The Seine is set to feature prominently in the Paris 2024 Olympics’ Opening Ceremony—and in its marathon swimming events. But this urban waterway has been challenging to clean and keep clean after a particularly wet summer and high bacterial counts.

    What can the Parisian organizers learn from the revitalization of a U.S. river that was so polluted that it inspired the creation of the Environmental Protection Agency? Scientific American associate news editor Allison Parshall takes us to the banks of the reformed Cuyahoga River in Ohio. 

    Plus, she gives us a look at the growing urban river swimming movement in Europe.

    Recommended Reading
    Training with 'Digital Twins' Could Boost Olympic Swimmer Speeds https://www.scientificamerican.com/article/training-with-digital-twins-could-boost-olympic-swimmer-speeds/ 

    E-mail us at sciencequickly@sciam.com if you have any questions, comments or ideas for stories we should cover!

    Discover something new every day: subscribe to Scientific American: https://www.scientificamerican.com/getsciam/
    And sign up for Today in Science, our daily newsletter: https://www.scientificamerican.com/account/email-preferences/

    Learn more about your ad choices. Visit megaphone.fm/adchoices

    • 24 分鐘
    Name a Quasi-Moon with Radiolab Host Latif Nasser

    Name a Quasi-Moon with Radiolab Host Latif Nasser

    Science journalist and Radiolab host Latif Nasser found himself at the center of a space mystery. A space poster in his child’s room showed Zoozve, a moon circling Venus. Only Nasser had never heard of Zoozve—and neither had anyone else. Nasser brings us the story of Zoozve the quasi-moon and brings listeners the opportunity to name a quasi-moon of their own.

    Recommended listening
    Zoozve 
    Name a Quasi-Moon with Radiolab
    Quasi-Moon Contest 

    E-mail us at sciencequickly@sciam.com if you have any questions, comments or ideas for stories we should cover!
    Discover something new every day: subscribe to Scientific American and sign up for Today in Science, our daily newsletter. 
    Science Quickly is produced by Rachel Feltman, Fonda Mwangi, Kelso Harper, Madison Goldberg and Jeff DelViscio. This episode was hosted by Rachel Feltman with special guest Latif Nasser, Radiolab host. Our show is edited by Elah Feder, Alexa Lim, Madison Goldberg and Anaissa Ruiz Tejada, with fact-checking by Shayna Posses and Aaron Shattuck. The theme music was composed by Dominic Smith.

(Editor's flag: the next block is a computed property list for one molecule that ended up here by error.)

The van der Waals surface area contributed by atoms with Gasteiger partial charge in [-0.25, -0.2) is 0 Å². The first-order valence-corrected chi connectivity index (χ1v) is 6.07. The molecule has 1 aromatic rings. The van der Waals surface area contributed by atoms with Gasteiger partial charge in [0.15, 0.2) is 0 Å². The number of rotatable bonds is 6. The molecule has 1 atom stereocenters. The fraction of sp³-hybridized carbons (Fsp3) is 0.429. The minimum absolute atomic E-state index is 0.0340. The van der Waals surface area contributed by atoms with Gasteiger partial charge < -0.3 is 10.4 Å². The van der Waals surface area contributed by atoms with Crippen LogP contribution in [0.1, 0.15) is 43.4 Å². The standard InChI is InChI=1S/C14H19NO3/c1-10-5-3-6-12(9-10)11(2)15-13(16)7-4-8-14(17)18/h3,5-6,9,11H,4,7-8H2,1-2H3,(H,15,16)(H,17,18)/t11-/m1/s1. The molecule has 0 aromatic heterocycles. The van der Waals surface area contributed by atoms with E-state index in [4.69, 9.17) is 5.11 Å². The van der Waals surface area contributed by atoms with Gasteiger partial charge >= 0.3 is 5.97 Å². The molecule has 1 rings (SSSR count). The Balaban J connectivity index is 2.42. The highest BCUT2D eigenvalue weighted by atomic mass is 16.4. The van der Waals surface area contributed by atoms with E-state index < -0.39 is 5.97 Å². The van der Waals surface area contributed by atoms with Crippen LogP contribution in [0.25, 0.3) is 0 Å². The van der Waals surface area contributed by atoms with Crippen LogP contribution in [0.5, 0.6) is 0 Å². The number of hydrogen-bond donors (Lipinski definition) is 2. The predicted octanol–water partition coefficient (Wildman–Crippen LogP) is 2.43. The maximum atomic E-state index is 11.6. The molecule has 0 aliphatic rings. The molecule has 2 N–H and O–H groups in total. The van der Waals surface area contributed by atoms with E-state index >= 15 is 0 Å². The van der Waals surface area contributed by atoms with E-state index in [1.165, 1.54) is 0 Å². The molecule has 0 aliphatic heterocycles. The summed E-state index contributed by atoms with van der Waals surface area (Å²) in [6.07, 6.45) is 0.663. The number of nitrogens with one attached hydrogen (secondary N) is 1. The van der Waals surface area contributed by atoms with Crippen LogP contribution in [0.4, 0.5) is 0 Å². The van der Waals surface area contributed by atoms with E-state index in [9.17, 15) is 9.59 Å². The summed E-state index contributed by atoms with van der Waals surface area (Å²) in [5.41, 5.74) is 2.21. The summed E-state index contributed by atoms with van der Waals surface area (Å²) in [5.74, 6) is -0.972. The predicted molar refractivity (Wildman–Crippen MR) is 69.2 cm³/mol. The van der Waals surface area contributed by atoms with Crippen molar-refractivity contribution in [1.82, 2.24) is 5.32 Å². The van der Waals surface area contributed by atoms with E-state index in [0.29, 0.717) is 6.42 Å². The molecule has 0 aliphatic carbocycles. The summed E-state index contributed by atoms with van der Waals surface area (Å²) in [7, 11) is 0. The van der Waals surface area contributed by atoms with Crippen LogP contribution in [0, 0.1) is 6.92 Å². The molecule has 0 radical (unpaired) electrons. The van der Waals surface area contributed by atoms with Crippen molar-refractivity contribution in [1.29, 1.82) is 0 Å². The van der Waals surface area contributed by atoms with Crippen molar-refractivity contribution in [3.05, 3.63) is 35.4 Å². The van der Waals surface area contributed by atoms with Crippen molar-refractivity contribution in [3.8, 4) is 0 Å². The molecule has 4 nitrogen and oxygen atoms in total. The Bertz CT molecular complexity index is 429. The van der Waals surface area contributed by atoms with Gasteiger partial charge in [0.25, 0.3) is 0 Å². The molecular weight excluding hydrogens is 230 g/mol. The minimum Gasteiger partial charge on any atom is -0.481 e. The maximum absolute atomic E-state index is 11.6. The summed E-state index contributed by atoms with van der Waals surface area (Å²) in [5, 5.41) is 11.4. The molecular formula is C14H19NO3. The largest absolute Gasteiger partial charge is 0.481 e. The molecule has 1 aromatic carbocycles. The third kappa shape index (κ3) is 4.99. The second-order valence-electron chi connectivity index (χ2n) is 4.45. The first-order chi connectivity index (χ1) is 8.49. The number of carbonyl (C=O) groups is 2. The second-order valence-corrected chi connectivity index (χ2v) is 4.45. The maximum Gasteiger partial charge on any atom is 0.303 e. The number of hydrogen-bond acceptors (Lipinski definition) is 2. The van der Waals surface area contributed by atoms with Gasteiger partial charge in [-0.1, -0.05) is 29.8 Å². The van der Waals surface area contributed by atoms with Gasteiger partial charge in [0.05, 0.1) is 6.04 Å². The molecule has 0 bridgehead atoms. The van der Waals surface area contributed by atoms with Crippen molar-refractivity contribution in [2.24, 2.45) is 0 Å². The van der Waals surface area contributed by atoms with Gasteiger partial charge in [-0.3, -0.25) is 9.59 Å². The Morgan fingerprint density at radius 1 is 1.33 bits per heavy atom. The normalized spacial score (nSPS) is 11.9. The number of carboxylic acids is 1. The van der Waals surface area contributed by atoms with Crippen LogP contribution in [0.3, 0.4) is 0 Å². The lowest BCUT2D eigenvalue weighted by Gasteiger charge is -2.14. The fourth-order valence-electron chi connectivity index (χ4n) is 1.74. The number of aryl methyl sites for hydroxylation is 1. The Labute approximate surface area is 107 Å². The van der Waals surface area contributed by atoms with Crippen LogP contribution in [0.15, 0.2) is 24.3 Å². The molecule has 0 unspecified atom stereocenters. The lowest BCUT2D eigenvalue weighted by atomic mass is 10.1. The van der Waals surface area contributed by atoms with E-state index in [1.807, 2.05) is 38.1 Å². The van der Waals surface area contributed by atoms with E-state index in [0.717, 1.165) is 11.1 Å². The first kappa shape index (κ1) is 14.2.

Learn more about your ad choices. Visit megaphone.fm/adchoices

    • 13 分鐘
    The Kavli Prize Presents: Building Materials From The Bottom Up [Sponsored]

    The Kavli Prize Presents: Building Materials From The Bottom Up [Sponsored]

    Chad Mirkin, recipient of the 2024 Kavli Prize in Nanoscience, has spent his career exploring the possibilities of creating and inventing materials at the nanoscale.
    This podcast was produced for The Kavli Prize by Scientific American Custom Media, a division separate from the magazine’s board of editors.
    Learn more about your ad choices. Visit megaphone.fm/adchoices

    • 9 分鐘
    Astronauts Can Drink More Recycled Pee Than Ever, and You Can Still Catch the Plague

    Astronauts Can Drink More Recycled Pee Than Ever, and You Can Still Catch the Plague

    We commemorate the 55th anniversary of the Apollo 11 mission, dive into NASA’s groundbreaking Mars habitat simulation and discuss the innovative ​​“stillsuits” designed to recycle astronaut pee and how they could enhance spacewalks. Plus, we discuss the record-breaking Hurricane Beryl and its implications for climate change policies, and a surprising case of the plague in Colorado. 
    Recommended reading:
    – One Small Step Back in Time: Relive the Wonder of Apollo 11
    – Why Hurricane Beryl Underwent Unprecedented Rapid Intensification
    Science Quickly is produced by Rachel Feltman, Fonda Mwangi, Kelso Harper, Madison Goldberg and Jeff DelViscio. This episode was hosted by Rachel Feltman. Our show is edited by Elah Feder, Alexa Lim, Madison Goldberg and Anaissa Ruiz Tejada, with fact-checking by Shayna Posses and Aaron Shattuck. The theme music was composed by Dominic Smith.
    E-mail us at sciencequickly@sciam.com if you have any questions, comments or ideas for stories we should cover!
    Discover something new every day: subscribe to Scientific American and sign up for Today in Science, our daily newsletter.
    Learn more about your ad choices. Visit megaphone.fm/adchoices

    • 9 分鐘

客戶評論

4.9(滿分 5 分)
130 則評分

130 則評分

茉莉綠茶拿鐵微糖微冰

Good

Good

Sora_flytosomewhereelse

Love!

Rich contents and informative knowledge, totally love it:)

arthur01832

Awesome

That's so GREAT!!